• The World Conservation Society has been working in Gabon for over 25 years in research, conservation activities and training. Fenneke Tjallingii-Brocken, its coordinator and manager for its coastal marine programme called the Congo Basin Coast, said the organization could help attract donors to support projects. It could also provide expertise and conduct research in sustainable management.
  • The Swiss-based International Union for Conservation of Nature’s MACO programme focuses in marine ecosystems and covers West and Central Africa and is able to mobilize resources. It offered to use this speciality to back projects identified in the NAPs. It also mobilizes funds for consultations and talks, as well as seeks funds to support marine protected areas.

The union suggest that given its sensitivity to climate change, issues concerning mangrove restoration and preservation could be presented as a trans-boundary project for Climate Change funding.

  • For its part, the Intergovernmental Oceanographic Commission said although not a donor agency, it could contribute financially to joint training of marine scientists, as well as to joint products and services in the GCLME region. Presently, the organization is publishing a marine atlas at the national level but this would be followed with an atlas based on the Large Marine Ecosystem. It said it looked forward to working with the IGCC to produce such an atlas. It also said it would develop an African register of marine species.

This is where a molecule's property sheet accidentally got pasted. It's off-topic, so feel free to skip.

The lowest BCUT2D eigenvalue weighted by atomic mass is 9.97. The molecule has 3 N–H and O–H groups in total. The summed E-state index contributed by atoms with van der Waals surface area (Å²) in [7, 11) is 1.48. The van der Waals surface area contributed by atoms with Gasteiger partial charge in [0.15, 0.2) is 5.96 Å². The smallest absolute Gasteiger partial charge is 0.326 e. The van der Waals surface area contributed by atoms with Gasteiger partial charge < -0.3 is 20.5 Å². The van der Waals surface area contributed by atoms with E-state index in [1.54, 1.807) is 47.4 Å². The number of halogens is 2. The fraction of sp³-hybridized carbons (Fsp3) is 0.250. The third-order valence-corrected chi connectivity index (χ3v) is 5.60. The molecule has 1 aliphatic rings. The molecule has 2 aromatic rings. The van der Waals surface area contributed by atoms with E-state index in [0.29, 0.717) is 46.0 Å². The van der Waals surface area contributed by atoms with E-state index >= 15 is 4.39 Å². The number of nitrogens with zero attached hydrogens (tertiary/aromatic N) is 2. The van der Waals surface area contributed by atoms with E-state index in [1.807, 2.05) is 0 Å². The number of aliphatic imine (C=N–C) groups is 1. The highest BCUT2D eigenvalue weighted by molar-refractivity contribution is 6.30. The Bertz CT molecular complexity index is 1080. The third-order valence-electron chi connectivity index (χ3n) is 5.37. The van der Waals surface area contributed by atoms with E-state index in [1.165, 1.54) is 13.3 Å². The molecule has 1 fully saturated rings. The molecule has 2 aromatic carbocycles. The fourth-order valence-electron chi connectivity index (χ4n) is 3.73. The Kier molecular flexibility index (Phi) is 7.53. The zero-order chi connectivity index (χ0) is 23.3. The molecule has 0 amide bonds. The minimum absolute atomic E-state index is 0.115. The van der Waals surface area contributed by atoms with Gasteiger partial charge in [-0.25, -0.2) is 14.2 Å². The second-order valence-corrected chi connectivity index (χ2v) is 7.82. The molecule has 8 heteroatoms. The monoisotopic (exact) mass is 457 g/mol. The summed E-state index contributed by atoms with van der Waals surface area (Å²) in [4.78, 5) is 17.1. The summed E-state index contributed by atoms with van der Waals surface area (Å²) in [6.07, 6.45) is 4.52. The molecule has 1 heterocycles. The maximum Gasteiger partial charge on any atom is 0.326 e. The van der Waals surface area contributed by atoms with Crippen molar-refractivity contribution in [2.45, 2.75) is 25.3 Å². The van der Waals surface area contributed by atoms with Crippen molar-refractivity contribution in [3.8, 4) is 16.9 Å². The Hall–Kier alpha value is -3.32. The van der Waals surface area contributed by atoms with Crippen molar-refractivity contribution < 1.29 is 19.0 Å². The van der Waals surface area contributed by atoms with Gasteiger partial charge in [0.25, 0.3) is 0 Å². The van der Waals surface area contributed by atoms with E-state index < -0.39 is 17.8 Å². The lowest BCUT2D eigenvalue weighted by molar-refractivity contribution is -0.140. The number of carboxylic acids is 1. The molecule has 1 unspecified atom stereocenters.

• UNESCO said the projects in the NAPs were too costly for their funding scope but that it could help with those portions that fell within its mandate, once the projects got well underway.
  • The Régie des Voies Maritimes RVM Congo is a business working on pollution from ballast water and hydrocarbon activities (i.e. Oil). It works with populations living by the rivers affected by pollution. It said it had agreed to offer its service in marine pollution detection to the IGCC and had set up a Marine Control and Surveillance Centre costing close to $400,000 for this purpose.